I.OI ISVII I l; Ky
e Clyde. Route 1,
nirs of cnuo
lusly left 'n a local
.p true jusi.
by calling Tne
pairsf shoes were
ve ueen .- -
y n. Noiana, wu
Oroves. The No
vl.rv similar to the
,v a local carpenter
fctly whs tne rcusuu
Gov. Scott I
.ports coming from
Lr with pictures.
Lvernor Kerr Scott
Linute of the cere-
ivitics that toiioweo
n last iiiuibubj.
id not have a thing
who managed wr.
n in iiaywiwu.
s there early, and
Fririav. He stood
oception for several
rod until Kay Kayser
note for the inaugu-
fore aawn ruunj.
Id a grand time, and
:l was glad to see
jr. late sam.
cott am noi pui un,
as plain as ever,
I'd I was an old cow-
himself," Mr. Tate
urine the day me
red to his formal
tow suit" as it cost
Jur, and he knows the
hers, cattlemen, and
out in the country,
town, the Haywooo
fir. Scott concluded.
orked On Road
Noland, district high-
bncr was in Raleigh
liralion, and to do a
fci some highway mal-
I some of tho. cur
stivities, but appar
cr than Mr. Tate.
Ijuor In Sylva
lie Noland does not
bny of the 15 people
fcison liquor in Sylva
re from this area.
pre dead, and three
ately ill. it was re-
iJackson county Mon-
ne other man is re-
ig. but officers hern
not been confirmed.
nd said that one of
lucnt week-end visitor
and had nl tlmnc
pblc trouble by get
fThis man was rcport-
uecn in WavnpKvillo
M, and "looked like
e set in death" one
The police did not
v'sit. as he behaved
wont back home to
rstood from r,fr,
N other men nnrf i
No quantities of raw
-smng lt down wUh
at noon Monday)
'Mary U Mostly
liter n ra and
t - .... tempera-bythestaffofthe
- 61 22
69 ' 41
The Waynesville Mountaineer
litTYEAK No 3 8 PAGES Associated Press and
Four Predecessors See Scott Inaugurated
ii i ..iiiiiim uri ! i
North Carolina's Gov. Kerr Scott was inaugurated at Raleigh in the presence oi nis iour immeui
ate predecessors in office, and here they are. Left to light: U. S. Senator J. Melville Broughton who
became governor in 1941; retiring Gov. R. Gregg Cherry who took office in 1945; Gov. Scott; L. S.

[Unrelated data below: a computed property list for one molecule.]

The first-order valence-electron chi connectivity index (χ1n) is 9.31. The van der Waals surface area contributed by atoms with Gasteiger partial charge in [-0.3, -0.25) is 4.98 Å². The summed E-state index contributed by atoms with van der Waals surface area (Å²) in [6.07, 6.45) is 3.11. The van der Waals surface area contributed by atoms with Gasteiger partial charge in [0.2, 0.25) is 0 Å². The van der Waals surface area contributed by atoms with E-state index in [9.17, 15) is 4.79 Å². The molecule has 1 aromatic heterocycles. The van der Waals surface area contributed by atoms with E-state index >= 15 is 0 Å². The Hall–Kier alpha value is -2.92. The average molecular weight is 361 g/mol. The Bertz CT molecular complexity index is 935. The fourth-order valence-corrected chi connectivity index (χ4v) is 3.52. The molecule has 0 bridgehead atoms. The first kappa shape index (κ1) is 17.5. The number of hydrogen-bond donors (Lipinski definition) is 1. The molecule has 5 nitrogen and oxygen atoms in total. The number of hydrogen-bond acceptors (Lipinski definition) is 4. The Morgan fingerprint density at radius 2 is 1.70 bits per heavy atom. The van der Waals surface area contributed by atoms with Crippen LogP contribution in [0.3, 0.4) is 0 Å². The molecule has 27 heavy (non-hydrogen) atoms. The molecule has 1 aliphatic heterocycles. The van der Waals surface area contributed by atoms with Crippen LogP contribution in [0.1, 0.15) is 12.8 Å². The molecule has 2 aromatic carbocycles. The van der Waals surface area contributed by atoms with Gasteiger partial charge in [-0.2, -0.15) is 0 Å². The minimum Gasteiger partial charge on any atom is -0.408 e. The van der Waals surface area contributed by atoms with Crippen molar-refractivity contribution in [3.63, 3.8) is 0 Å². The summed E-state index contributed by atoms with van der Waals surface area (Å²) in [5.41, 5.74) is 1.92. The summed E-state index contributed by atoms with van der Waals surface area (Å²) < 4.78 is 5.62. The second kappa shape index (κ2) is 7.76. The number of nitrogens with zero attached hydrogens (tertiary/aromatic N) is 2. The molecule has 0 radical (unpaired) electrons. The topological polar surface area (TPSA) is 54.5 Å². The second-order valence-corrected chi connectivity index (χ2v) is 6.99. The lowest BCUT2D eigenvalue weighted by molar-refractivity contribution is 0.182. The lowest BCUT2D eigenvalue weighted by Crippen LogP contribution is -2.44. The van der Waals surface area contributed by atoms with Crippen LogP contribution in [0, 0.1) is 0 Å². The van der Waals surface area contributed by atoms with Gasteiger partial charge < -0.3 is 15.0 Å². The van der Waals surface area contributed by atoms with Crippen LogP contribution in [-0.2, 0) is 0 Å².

Senator Clyde R. Hocy, governor from 1937 to 1941, and J. C. 13. Ehringhaus who became governor
in 1933. (AP Photo).
Clyde Woman Charges Asheville
Man With Theft of $15,000
The annual March of Dimes
swings , into line throughout the
nation January 14 and will conti
nue to the end of the month. A- P.
Ledbctter. 1949 March of Dimes
chairman for the Waynesville area
announced today, urging everyone
to give at least 504 more mis
".The record polio epidemics of
last summer and the soaring costs
of fare and treatment-of patients."
Mr. Ledbetter said, "point to the
urgent need of putting on the
greatest March of Dimes drive in
history. This annual appeal is the
sole source of funds through which
the National Foundation for In
fantile Paralysis can carry on the
fight against polio."
The Waynesville Campaign
Chairman disclosed that the Na
tional Foundation exhausted its
emergency epidemic aid fund last
summer in servicing stricken areas
during the recent epidemics. "Con
sequently," Mr. Ledbetter said, "we
must all put our shoulders to the
wheel and help roll up a new high
mark during the March of Dimes."
Mr. Ledbetter revealed that
(See Polio Page 5)
Inspection Lane Moves
To Canton, Jan. 11-13
The mechanical inspection lane
has moved to Canton and will re
main there from Tuesday, January
11 through 13, after beinf in Way
nesville for the past week.
Inspection lane officials stated
that several Waynesville vehicles
were insDected during the past
week in the first semi-annual . in
spection period. The lane will
return to Waynesville for the last
time February 22-26.
MEDFORD IN RALEIGH
William Medford is in Raleigh
attending a hearing before the
State Utilities Commission.
Rotarians Discuss General
Outlook Of Business In '49
Rotarians look with general op
timism on 1949 business, according
to the brief talks made Friday dur
ing a general discussion of the out
look for the year.
Ed Williamson, program chair
man, called on several from dif
ferent lines of business.
Ben J. Colkitt, general manager
of Royle.and Pllkington Co., Inc..
said. that while business in the tex
tile field at the moment was a lit
tle slow .there was every Indica
tion that the trend upward would
begin In the spring, certainly by
May or Jun. He indicated thut
Charles E. Ray, merchant, point-
Twice-A-Week In The County
Probable Cause Found
Against Smith; Held
Under $4,000 Bond
Mrs. Ellen Noland of Clyde, re
puted to be one of the wealthiest,
women' 1n Haywood county, has
charged an Asheville silverware
salesman with the theft on New
Year's Day of approximately $2.
200 in cash and $12,000 in notes.
The defendant, a Mr. Smith,
about 22 or 23 years of ago, was
arraigned Wednesday before Clyde
Police Judge N. C. West, who found
probable cause and bound him for
appearance at February term of
Haywood county superior court.
Smith was released under $4,
000 bond, West said.
Story of the alleged thievery, as
told to the police judge by Mrs.
Noland, is that on January 1 Smith,